'B' for effort
by Tom Sullivan
Stacey Abrams has launched an effort to safeguard voting rights in 2020 and beyond. Abrams this week launched Fair Fight 2020 "to staff, fund, and train Democratic voter protection teams" in battleground states across the country. Abrams is considered a potential vice presidential pick. She told the New York Times on Wednesday she would be "honored to be considered by any nominee."
“No matter which ones of our nominees win, if we haven’t fought this scourge,” Abrams told the Times, “if we haven’t pushed back against Moscow Mitch and his determination to block any legislation that would cure our voting machines, then we are all in a world of trouble.”
“We’re going to have a fair fight in 2020 because my mission is to make certain that no one has to go through in 2020 what we went through in 2018,” Abrams told the International Union of Painters and Allied Trades in Las Vegas. Abrams hopes to use the primary season to build a 20-state countermeasure to voter suppression.
Voter suppression efforts in Georgia in 2018 may have cost Abrams her the chance to become the country's first black female governor. The man who led those efforts now sits in the governor's mansion. The Washington Post reports the effort could cost as much as $5 million and plans to target states "in the Midwest and Southeast, and three states with gubernatorial elections this year: Kentucky, Louisiana and Mississippi."
Fighting voter suppression and securing voting systems is part of Abrams' admirable "long game." She could play a "a key role in shaping the future of the Democratic Party that may endure beyond four years in the White House," writes The Atlantic's managing editor, Adrienne Green.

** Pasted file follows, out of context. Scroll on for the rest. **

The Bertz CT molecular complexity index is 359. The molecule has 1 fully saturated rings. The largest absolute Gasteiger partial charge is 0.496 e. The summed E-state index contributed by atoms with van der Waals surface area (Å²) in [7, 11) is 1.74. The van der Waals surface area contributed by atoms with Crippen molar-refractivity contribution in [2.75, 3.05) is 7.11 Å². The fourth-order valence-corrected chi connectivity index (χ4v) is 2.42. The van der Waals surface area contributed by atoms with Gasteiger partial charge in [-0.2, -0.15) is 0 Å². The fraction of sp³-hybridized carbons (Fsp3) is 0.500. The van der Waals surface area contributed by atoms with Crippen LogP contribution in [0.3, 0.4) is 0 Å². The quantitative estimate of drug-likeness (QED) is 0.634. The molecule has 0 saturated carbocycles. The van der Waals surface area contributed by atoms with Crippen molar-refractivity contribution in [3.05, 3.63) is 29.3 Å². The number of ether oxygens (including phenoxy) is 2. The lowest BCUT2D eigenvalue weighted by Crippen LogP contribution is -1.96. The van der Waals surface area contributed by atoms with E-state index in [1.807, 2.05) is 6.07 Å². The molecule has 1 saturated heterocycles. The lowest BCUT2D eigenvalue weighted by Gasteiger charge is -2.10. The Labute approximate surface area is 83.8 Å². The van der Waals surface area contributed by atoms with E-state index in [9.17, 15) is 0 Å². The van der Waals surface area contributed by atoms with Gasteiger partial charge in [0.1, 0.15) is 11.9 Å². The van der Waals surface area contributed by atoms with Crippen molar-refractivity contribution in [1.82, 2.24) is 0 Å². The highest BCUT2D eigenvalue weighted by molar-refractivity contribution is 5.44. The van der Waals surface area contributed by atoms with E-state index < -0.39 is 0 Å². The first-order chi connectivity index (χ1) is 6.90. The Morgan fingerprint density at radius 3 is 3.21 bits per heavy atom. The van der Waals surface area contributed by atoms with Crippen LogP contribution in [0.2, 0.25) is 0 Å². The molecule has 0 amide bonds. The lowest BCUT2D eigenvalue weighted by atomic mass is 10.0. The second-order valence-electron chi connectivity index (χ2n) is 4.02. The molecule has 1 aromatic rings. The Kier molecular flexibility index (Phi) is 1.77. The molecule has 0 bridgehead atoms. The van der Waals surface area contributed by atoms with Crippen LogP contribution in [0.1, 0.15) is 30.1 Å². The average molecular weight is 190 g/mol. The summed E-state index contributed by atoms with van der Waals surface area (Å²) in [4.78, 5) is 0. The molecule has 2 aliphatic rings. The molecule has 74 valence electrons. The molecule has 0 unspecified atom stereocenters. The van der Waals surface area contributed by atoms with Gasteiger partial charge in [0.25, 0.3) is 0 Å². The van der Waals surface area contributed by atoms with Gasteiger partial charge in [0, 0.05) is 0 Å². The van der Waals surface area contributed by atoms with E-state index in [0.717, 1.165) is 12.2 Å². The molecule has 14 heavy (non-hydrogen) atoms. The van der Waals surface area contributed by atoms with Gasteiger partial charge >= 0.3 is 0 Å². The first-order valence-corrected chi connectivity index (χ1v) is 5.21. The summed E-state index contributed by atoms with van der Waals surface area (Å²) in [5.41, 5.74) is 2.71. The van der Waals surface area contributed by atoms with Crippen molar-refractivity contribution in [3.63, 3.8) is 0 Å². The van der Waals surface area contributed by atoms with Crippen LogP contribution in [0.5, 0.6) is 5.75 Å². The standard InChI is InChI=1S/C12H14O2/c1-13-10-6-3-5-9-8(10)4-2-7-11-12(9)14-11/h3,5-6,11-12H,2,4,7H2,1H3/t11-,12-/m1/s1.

As vital as such efforts are, as well as those of independent third-party groups in securing the right to vote, new groups organized around ballot access still leave the job of securing election wins primarily to candidates' campaigns not only at the top of the ticket, but all the way down ballot. The farther down-ballot the candidate, the fewer resources there are available both in terms of funding and campaign talent. Most volunteers want to work the marquee races at the top, especially in presidential years.
The 2020 election will determine not only control of the White House, the U.S. House and Senate, but control of state legislatures across the country. Securing the right for people to vote for president is important, but less meaningful if Democrats cannot elect state representatives and senators that will decide how their states draw new districts in 2021 that will stand for another decade.
A key flaw in how we approach elections is to focus turnout efforts on the big, blue cities where statewide races are won, and on the big, blue states with blocks of Electoral College votes. But if my state is any indicator, there are only so many state house and senate seats to be won in the cities, and not enough to make controlling majorities in the legislature. For that, securing the right to vote is not enough. Nor is counting on a presidential ticket to drag all the under-resourced, down-ticket Democrats across the finish line.
The long-game problem Democrats have yet to address is the decaying party infrastructure in counties outside the cities.
Local committees are under-resourced and less-experienced. In many places, they are invisible or nonexistent.
In Abrams' Georgia, a third of the population resides in counties under 100,000 in population. Half that in counties under 30,000. Of 159 counties statewide, 97 are shown as unorganized on the state party's website this morning.
Granted, many of those counties are tiny. Over 30 are home to under 10,000. Many larger counties in Georgia and in states across the country have local organizations that are minimally functional or at least have have no web presence. Thirty-two in Georgia have only dummy FB pages someone set up in 2017 and promptly abandoned. They are cookie-cutter duplicates. Only the names and header pictures change. These Democratic county committees are otherwise unorganized to all appearances.
Democrats in 32 Georgia counties have only dummy Facebook pages.
Don't try finding on the web more than a handful of Democrats' parish committees in Louisiana.
Collectively, rural counties are charged with electing Democratic state senators and representatives. Do they? Can they? Or does that simply fall on poorly funded local candidates and their campaigns? Or on national tickets with no serious interest in them? Or on already stretched statewide campaigns? This needs fixing across the country. Control of 2021 redistricting depends on it, perhaps as much as on ballot access.